Can’t miss.

©2023 Claudia Grossman


gidget goes birthday

As another birthday is here (and this one is certainly a milestone – how did 65 happen?), I find myself remembering birthdays from the past. The ones at college, celebrating with friends and pizza. The ones as a working person in New York City, marked by shared-March-birthday lunches with co-workers and evening cocktails with confidants. The one where B. and I reconnected long-distance after years of having not seen each other (he got so many points for remembering the date).

Today, though, a childhood birthday comes to mind. Like many of my birthday parties as a little girl, this one – for my fifth or sixth birthday, I don’t recall – took place in the finished basement of my childhood home. All the little kids from my kindergarten or first-grade class were invited. My mother, a hostess extraordinaire when it came to planning parties, and my dad, who just loved entertaining, often planned a themed birthday party for me. This one was no exception – this one was themed around Hawaii.

Visiting Hawaii back then was still uncommon; it was still seen as a paradise most grown-ups in my New York suburban neighborhood only daydreamed about. And my parents were two of them. So Hawaii it was.

They spent hours decorating the basement, turning it into a vision of the islands. My dad procured 1960s now-vintage, then-current airline posters promoting Hawaii as a vacation destination – big, bold, stylized graphics of surfers riding enormous waves, of volcanoes, of Waikiki Beach, of hula dancers, of beautiful, then-called stewardesses wearing smart, now-retro uniforms accessorized with leis. There were beach balls placed around the big room, some hula hoops, lots of balloons, and a Happy Birthday wall banner. My dad wore a Hawaiian shirt and had his always-present Brownie camera around his neck, ready to capture the big moments.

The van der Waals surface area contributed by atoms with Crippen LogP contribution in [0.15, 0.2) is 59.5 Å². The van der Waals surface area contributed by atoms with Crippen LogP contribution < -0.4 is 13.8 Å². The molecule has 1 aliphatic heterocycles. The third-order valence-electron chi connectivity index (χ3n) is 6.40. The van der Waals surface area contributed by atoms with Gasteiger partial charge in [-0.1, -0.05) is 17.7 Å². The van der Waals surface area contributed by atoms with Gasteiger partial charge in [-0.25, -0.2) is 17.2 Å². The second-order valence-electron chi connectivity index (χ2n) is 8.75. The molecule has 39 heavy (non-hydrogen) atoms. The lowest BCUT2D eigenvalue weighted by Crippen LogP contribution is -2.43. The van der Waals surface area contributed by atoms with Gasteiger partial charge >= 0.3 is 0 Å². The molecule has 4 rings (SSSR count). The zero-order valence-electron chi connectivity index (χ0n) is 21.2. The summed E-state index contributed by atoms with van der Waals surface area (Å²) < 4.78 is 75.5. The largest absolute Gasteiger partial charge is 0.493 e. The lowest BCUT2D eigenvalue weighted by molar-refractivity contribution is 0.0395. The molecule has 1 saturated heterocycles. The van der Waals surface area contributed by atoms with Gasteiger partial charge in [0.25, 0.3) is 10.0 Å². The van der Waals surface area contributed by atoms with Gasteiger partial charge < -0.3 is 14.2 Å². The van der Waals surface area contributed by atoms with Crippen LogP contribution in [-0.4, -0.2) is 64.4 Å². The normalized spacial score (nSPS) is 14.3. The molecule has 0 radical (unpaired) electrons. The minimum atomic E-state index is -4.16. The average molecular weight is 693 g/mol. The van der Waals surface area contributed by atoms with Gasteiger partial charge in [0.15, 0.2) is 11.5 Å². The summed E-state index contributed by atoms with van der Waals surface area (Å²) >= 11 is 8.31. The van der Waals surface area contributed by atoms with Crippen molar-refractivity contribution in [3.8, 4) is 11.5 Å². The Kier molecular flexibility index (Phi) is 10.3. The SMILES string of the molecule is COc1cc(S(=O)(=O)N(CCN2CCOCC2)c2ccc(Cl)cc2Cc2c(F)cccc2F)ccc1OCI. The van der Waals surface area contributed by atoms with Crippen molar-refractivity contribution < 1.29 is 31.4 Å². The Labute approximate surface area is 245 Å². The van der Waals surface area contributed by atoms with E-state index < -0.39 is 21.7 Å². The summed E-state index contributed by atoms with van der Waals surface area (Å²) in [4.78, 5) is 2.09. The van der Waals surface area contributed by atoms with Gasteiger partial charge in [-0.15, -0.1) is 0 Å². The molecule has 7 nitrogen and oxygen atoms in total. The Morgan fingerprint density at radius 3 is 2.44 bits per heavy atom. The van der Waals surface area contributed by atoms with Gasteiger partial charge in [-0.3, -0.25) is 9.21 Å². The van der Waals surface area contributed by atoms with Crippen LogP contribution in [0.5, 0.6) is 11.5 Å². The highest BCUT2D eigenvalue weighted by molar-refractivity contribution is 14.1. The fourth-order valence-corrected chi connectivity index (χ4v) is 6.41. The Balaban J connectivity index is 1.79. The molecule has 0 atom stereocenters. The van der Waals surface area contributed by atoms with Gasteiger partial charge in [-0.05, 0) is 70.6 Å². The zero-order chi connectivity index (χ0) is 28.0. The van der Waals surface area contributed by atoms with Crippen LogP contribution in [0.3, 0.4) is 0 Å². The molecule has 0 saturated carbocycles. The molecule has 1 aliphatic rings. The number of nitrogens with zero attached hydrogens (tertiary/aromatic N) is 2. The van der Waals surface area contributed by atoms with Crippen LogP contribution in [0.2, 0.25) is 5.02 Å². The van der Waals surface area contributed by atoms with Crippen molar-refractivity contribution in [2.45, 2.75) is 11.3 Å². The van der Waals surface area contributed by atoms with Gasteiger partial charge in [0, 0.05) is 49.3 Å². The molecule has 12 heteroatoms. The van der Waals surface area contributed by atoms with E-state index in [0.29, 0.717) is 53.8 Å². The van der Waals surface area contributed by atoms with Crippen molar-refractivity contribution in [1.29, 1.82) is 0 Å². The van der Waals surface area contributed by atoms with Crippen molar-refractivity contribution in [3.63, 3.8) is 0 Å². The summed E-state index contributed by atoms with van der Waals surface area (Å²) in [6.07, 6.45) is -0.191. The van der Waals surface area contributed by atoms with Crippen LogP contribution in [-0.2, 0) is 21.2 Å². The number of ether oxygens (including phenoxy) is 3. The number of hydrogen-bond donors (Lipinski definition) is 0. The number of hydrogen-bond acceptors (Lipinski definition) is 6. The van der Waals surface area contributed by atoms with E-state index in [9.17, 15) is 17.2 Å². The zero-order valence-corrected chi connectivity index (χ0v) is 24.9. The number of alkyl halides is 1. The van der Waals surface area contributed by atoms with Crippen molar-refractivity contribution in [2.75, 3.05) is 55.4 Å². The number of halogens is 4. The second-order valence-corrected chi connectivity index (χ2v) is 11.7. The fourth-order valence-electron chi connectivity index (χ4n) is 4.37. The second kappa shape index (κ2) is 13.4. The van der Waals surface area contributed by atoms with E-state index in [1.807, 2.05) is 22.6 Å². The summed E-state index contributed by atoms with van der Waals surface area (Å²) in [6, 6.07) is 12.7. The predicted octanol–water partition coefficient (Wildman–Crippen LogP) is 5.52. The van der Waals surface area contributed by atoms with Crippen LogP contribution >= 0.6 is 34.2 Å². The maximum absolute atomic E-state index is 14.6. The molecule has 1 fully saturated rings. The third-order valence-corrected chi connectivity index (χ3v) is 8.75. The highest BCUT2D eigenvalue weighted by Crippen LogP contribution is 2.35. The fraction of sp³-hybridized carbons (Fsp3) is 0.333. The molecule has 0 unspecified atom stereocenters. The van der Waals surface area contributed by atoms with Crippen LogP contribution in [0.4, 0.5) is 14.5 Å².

My mom went all out with food and table décor. There were plastic leis and party hats at each place setting and a tablecloth, plates, and cups all designed with images of hula dancers and palm trees. She baked a cake in the shape of a tropical flower (to this day, I still cannot figure out how she did it – I think it was a round cake surrounded by rows of cupcakes cut in half, the halves forming petals around the center) covered with sweet pink frosting and a hand-lettered Happy Birthday with my name in darker pink icing.

There were tiny, kid-sized ukuleles for the boys and tie-on grass skirts – made of bright green “grass” streamers – for the girls. (Remember, this was the early 1960s, when boys’ and girls’ toys often differed.)

And the food! “Pigs in blankets” (mini hot dogs in pastry dough) replaced the traditional luau roast pig, with ketchup subbing in for poi. There were pineapple chunks and mini marshmallows on tropical-colored plastic skewers; potato chips in Hawaiian print bowls; and soda in bottles festooned with tiny leis. There were goodie bags too, each holding a wealth of treasures – a postcard of Hawaii, shell necklaces for the girls, baseball cards for the boys (okay, the Hawaii theme fell apart there), a handful of wrapped candies, a small box of crayons. But that wasn’t all.